EU cautions over plans to use DDT to fight malaria

The European Union has cautioned Uganda against the use of an organic pollutant to control malaria, commonly known as DDT, warning that its use could pose dire consequences for exports to the European market.

"If Uganda is to use DDT for malaria control, it is advisable to do so under strictly controlled circumstances, and in consultation with other countries in the region which may be affected," the Brussels-based union said in a statement.

A parallel system to monitor foodstuffs for the presence of DDT also had to be set up. "This would ensure that any contamination of foodstuffs is detected and corrective measures taken," the EU noted. "Such measures would also address DDT-related health concerns of consumers both in Uganda and in export destinations."

Scientifically known as chlorodiphenyl-trichloroethane, DDT is toxic, persistent and bioacumulative in the tissues of living organisms, including man. Studies indicate that 50 percent of DDT can remain in the soil for 10 to 15 years after application.

"It has been detected in human breast milk, is acutely toxic to birds and highly toxic to fish," the EU statement pointed out. "There is therefore no doubt of DDT contamination of the food chain."

The EU head of delegation in Uganda, Sigurd Illing, told IRIN that Europe was Uganda's main market, accounting for over 30 percent of annual exports. Many of Uganda's exports to the EU are food-related, including fish, coffee and other agricultural products.

"We support the fight against malaria, and we are major contributors to the Global Fund on Malaria, Tuberculosis and HIV/AIDS," Illing said. "We just made a general warning that we want to see that all considerations are made before the spraying. Uganda also needs to decide why it should use DDT - is there no other alternative - because there could be many implications with DDT."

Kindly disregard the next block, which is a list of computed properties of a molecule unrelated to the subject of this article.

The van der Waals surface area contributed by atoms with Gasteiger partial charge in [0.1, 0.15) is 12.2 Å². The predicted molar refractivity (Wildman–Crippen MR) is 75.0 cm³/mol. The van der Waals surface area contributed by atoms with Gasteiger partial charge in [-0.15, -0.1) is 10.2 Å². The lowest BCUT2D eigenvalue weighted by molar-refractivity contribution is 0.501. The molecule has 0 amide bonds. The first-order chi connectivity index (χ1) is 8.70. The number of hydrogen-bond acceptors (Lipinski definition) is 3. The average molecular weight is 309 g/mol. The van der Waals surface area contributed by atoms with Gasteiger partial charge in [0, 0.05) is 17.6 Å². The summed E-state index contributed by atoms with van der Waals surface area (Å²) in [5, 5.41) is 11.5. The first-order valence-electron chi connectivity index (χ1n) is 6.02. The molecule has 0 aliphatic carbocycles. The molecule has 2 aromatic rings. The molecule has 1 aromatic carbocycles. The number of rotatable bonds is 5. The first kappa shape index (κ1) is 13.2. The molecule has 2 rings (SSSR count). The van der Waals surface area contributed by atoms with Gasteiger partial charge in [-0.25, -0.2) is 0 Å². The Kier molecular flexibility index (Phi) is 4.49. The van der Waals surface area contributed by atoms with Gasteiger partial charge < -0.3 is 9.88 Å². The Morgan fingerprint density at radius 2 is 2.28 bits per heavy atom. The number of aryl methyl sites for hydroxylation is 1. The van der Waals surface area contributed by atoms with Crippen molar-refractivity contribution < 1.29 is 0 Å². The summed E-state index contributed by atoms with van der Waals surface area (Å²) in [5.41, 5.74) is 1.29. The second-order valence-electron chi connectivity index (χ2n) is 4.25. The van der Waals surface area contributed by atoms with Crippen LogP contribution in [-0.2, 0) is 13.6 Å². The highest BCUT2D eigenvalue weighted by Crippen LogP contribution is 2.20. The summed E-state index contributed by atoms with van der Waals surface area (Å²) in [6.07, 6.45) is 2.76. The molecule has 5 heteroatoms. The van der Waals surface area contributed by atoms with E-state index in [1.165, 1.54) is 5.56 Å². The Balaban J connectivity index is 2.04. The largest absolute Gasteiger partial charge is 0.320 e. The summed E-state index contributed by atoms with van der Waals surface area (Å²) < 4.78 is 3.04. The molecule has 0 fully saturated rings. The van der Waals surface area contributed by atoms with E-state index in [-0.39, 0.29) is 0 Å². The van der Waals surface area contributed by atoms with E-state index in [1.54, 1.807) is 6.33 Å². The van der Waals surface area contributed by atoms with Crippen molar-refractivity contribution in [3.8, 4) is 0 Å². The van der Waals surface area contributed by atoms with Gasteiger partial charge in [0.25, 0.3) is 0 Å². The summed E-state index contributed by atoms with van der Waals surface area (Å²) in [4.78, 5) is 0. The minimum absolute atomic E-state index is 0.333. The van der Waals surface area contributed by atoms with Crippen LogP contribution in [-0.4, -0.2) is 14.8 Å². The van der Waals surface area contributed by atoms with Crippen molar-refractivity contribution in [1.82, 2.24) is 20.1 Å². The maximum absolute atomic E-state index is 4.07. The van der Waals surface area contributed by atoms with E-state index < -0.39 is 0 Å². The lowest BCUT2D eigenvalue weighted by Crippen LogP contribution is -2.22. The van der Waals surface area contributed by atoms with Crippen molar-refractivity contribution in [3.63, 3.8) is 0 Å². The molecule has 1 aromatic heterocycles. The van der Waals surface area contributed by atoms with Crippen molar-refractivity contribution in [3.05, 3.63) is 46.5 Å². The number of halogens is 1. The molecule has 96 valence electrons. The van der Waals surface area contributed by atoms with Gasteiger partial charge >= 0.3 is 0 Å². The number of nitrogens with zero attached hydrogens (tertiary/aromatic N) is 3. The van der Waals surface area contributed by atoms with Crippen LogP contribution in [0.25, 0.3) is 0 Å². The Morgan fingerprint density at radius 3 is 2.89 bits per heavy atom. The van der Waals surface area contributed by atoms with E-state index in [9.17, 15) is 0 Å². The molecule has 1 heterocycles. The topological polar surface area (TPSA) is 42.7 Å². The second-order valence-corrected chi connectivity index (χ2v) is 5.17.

The government has indicated its readiness to use residual spraying in people's homes to reduce the incidence of malaria, but environmentalists have argued against the move.

"DDT is a dangerous organic pollutant," Ugandan MP Ken Lukyamuzi told IRIN. "If the government wants its use it in Uganda, it must first seek the sanction of fellow members of the Stockholm Convention on Persistent Organic Pollutants (POP), which we ratified in July 2004."

Lukyamuzi questioned the rationale of spraying homes. "The government should explain why it should spray people's houses where mosquitoes do not breed," he told IRIN. "If they cannot, then they have no moral authority to spray people's houses. DDT was outlawed 50 years ago - it seems we are being taken back to the dark ages."

Last year about 80,000 people died of malaria in Uganda, half of them children under the age of five. The country spends some US $347 million annually to control the disease and according to health minister Jim Muhwezi, up to 40 percent of the outpatient care goes to malaria treatment.

Muhwezi said recently that some companies producing anti-malaria drugs could be fuelling campaigns by environmentalists to block the use of DDT, adding that donors had not released enough funds for malaria eradication.

"People who give us money cannot give us for malaria - it is a deliberate move by manufacturers, who want to continue selling their drugs," Muhwezi said during a debate on using DDT for malaria control. "We know about it."